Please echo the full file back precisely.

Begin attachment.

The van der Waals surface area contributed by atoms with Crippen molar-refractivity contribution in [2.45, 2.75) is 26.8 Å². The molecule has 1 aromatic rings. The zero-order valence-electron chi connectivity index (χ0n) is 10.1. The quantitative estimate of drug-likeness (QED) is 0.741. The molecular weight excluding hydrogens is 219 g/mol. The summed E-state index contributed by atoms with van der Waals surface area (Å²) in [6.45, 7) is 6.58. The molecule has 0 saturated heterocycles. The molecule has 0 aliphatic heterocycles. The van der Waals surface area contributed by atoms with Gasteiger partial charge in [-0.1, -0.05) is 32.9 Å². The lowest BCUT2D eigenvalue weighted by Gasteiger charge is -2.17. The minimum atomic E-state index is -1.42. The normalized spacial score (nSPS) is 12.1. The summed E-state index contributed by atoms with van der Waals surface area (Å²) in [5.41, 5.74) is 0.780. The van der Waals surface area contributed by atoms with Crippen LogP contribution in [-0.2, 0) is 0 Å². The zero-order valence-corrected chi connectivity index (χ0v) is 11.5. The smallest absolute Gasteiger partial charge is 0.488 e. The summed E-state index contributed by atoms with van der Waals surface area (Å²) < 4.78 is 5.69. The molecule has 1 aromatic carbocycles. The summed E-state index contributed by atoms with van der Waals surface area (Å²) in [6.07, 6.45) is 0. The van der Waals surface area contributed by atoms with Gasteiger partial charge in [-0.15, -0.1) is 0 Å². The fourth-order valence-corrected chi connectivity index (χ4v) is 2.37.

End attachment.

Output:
The van der Waals surface area contributed by atoms with Crippen molar-refractivity contribution in [2.45, 2.75) is 26.8 Å². The molecule has 1 aromatic rings. The zero-order valence-electron chi connectivity index (χ0n) is 10.1. The quantitative estimate of drug-likeness (QED) is 0.741. The molecular weight excluding hydrogens is 219 g/mol. The summed E-state index contributed by atoms with van der Waals surface area (Å²) in [6.45, 7) is 6.58. The molecule has 0 saturated heterocycles. The molecule has 0 aliphatic heterocycles. The van der Waals surface area contributed by atoms with Gasteiger partial charge in [-0.1, -0.05) is 32.9 Å². The lowest BCUT2D eigenvalue weighted by Gasteiger charge is -2.17. The minimum atomic E-state index is -1.42. The normalized spacial score (nSPS) is 12.1. The summed E-state index contributed by atoms with van der Waals surface area (Å²) in [5.41, 5.74) is 0.780. The van der Waals surface area contributed by atoms with Crippen LogP contribution in [-0.2, 0) is 0 Å². The zero-order valence-corrected chi connectivity index (χ0v) is 11.5. The smallest absolute Gasteiger partial charge is 0.488 e. The summed E-state index contributed by atoms with van der Waals surface area (Å²) < 4.78 is 5.69. The molecule has 1 aromatic carbocycles. The summed E-state index contributed by atoms with van der Waals surface area (Å²) in [6.07, 6.45) is 0. The van der Waals surface area contributed by atoms with Gasteiger partial charge in [-0.15, -0.1) is 0 Å². The fourth-order valence-corrected chi connectivity index (χ4v) is 2.37.